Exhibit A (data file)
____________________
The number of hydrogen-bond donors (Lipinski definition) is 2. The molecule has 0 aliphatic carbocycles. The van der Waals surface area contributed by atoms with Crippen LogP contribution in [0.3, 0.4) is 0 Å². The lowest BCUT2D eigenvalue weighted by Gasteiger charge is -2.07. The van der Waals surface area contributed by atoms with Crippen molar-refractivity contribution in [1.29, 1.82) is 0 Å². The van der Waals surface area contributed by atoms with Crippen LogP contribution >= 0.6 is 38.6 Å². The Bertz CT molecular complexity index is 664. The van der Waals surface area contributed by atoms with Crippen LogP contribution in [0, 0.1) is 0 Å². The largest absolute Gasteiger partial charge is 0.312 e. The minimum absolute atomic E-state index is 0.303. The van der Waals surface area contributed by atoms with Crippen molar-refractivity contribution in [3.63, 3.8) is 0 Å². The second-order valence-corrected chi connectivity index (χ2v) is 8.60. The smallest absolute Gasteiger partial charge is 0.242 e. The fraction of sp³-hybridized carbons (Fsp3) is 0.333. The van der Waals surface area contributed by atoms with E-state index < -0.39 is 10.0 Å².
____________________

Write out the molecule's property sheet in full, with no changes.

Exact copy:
The number of hydrogen-bond donors (Lipinski definition) is 2. The molecule has 0 aliphatic carbocycles. The van der Waals surface area contributed by atoms with Crippen LogP contribution in [0.3, 0.4) is 0 Å². The lowest BCUT2D eigenvalue weighted by Gasteiger charge is -2.07. The van der Waals surface area contributed by atoms with Crippen molar-refractivity contribution in [1.29, 1.82) is 0 Å². The van der Waals surface area contributed by atoms with Crippen LogP contribution >= 0.6 is 38.6 Å². The Bertz CT molecular complexity index is 664. The van der Waals surface area contributed by atoms with Crippen LogP contribution in [0, 0.1) is 0 Å². The largest absolute Gasteiger partial charge is 0.312 e. The minimum absolute atomic E-state index is 0.303. The van der Waals surface area contributed by atoms with Crippen molar-refractivity contribution in [3.63, 3.8) is 0 Å². The second-order valence-corrected chi connectivity index (χ2v) is 8.60. The smallest absolute Gasteiger partial charge is 0.242 e. The fraction of sp³-hybridized carbons (Fsp3) is 0.333. The van der Waals surface area contributed by atoms with E-state index < -0.39 is 10.0 Å².